تاثیر رشد اقتصادی بلایای طبیعی در کشورهای در حال توسعه: شواهدی از حملات طوفان در آمریکای مرکزی و مناطق کارائیب
|کد مقاله||سال انتشار||مقاله انگلیسی||ترجمه فارسی||تعداد کلمات|
|13020||2012||12 صفحه PDF||سفارش دهید||محاسبه نشده|
Publisher : Elsevier - Science Direct (الزویر - ساینس دایرکت)
Journal : Journal of Development Economics, Volume 97, Issue 1, January 2012, Pages 130–141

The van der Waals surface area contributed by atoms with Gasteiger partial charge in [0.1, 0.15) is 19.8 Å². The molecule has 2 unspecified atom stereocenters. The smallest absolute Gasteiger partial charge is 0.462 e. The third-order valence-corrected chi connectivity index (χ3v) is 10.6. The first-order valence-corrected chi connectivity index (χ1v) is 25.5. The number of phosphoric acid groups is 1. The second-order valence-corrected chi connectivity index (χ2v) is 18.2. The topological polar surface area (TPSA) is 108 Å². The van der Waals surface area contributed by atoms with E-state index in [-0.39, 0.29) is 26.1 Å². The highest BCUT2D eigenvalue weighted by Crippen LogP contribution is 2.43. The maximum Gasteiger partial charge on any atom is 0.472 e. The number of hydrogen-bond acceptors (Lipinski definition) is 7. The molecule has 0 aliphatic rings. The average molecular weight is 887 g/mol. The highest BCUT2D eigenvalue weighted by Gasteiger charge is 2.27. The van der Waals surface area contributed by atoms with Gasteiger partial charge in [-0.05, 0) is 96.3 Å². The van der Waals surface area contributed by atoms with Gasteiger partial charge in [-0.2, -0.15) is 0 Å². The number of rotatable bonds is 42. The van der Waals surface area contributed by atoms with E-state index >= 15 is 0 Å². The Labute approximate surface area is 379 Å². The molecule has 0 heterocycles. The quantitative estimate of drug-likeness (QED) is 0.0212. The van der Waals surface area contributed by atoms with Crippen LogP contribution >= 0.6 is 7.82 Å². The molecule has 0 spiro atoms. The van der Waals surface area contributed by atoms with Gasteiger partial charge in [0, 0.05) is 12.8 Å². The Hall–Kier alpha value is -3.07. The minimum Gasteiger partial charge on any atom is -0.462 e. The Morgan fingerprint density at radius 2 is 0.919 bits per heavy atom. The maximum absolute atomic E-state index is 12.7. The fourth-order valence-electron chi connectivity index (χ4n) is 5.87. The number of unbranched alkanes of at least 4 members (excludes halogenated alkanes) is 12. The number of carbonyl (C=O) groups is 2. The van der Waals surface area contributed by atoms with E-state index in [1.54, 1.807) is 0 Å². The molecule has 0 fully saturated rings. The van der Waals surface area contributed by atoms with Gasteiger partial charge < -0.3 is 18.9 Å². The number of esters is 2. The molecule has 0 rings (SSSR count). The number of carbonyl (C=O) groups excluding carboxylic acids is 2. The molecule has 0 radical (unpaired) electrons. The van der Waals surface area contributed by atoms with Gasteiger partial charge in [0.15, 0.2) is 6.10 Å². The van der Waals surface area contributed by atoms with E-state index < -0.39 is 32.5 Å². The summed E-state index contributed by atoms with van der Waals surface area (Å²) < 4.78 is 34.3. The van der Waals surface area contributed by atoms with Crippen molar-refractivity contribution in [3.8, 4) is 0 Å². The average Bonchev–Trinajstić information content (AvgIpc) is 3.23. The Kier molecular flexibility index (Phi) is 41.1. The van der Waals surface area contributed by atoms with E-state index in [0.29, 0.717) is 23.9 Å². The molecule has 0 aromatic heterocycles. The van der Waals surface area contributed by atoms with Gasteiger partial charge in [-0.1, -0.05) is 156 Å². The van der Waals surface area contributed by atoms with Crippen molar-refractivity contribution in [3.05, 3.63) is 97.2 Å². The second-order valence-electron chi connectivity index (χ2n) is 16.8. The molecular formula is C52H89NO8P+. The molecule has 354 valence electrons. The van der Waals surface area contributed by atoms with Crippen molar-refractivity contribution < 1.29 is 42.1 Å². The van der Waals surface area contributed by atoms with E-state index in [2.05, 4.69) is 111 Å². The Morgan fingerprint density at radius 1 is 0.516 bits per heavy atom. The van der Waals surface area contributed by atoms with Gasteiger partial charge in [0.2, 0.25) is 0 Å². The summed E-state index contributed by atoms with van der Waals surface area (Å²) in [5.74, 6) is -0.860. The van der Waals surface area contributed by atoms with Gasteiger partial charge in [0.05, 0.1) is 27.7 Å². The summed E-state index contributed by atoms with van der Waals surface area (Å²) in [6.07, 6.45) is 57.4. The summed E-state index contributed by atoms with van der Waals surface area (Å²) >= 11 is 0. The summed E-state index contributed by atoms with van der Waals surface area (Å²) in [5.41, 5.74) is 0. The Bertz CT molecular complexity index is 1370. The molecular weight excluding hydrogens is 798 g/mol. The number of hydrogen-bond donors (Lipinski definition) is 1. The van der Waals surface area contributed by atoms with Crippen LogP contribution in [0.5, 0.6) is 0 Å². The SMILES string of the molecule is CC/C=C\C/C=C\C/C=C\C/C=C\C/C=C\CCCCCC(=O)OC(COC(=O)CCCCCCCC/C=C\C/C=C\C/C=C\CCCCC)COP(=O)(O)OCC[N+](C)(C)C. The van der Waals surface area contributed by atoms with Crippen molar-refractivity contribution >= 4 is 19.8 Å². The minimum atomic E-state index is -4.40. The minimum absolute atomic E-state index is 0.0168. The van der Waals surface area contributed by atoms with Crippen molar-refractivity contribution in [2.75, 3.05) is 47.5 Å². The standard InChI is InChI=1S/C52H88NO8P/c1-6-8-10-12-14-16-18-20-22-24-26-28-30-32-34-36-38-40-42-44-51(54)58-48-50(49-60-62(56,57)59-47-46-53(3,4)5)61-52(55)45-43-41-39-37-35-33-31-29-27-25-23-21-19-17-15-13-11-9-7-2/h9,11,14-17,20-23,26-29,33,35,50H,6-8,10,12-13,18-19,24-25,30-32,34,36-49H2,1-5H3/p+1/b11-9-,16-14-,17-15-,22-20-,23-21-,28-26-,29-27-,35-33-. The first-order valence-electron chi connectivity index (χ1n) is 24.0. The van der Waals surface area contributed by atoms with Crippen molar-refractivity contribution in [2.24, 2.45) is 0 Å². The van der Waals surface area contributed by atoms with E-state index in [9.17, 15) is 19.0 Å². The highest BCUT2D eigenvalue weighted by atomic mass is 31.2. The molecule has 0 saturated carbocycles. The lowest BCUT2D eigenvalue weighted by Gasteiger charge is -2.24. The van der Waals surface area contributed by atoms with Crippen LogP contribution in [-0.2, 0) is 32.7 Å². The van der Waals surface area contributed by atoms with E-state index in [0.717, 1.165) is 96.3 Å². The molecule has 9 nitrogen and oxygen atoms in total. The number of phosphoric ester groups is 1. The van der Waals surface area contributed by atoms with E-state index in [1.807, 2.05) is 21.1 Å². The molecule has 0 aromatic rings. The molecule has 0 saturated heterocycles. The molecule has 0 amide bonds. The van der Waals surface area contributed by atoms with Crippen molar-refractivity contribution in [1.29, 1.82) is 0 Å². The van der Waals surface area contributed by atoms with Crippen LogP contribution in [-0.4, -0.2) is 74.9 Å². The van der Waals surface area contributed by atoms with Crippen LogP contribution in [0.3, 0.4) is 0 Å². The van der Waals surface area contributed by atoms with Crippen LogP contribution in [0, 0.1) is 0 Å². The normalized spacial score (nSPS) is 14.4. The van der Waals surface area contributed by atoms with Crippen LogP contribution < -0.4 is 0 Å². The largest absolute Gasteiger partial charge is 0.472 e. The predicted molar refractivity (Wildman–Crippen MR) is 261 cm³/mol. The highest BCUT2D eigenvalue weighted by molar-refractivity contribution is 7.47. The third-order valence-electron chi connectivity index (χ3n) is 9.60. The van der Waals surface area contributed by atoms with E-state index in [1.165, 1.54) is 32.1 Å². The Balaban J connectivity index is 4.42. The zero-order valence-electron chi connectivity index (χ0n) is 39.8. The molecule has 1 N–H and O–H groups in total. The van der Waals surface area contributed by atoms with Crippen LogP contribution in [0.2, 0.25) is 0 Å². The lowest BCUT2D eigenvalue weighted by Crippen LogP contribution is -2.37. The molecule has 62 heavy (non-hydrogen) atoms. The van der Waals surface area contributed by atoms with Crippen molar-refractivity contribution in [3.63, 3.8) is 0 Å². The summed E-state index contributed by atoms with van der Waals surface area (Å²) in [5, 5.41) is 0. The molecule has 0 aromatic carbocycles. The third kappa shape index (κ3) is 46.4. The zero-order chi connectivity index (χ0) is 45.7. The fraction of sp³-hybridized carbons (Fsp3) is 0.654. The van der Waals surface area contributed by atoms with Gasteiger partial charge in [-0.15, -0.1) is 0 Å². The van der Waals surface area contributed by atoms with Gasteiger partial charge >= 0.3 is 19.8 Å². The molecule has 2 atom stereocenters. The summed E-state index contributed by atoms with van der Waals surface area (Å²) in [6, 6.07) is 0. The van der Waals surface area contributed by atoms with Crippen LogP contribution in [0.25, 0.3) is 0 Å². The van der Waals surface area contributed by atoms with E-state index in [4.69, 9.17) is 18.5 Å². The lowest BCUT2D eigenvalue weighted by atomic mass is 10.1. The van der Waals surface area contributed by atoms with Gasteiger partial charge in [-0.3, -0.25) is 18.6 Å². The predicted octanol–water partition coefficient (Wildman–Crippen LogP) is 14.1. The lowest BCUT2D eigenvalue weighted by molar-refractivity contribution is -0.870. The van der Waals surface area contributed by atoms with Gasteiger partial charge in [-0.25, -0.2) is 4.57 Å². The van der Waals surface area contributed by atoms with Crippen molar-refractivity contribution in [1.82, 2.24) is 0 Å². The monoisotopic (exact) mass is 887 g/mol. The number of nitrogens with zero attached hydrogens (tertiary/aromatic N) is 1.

In this paper we investigate the macroeconomic impact of natural disasters in developing countries by examining hurricane strikes in the Central American and Caribbean regions. Our innovation in this regard is to employ a wind field model on hurricane track data to arrive at a more scientifically based index of potential local destruction. This index allows us to identify damages at a detailed geographical level, compare hurricanes' destructiveness, as well as identify the countries that are most affected, without having to rely on potentially questionable monetary loss estimates. Combining our destruction index with macroeconomic data we show that the average hurricane strike caused output to fall by at least 0.83 percentage points in the region, although this depends on controlling for local economic characteristics of the country affected and what time of the year the storm strikes.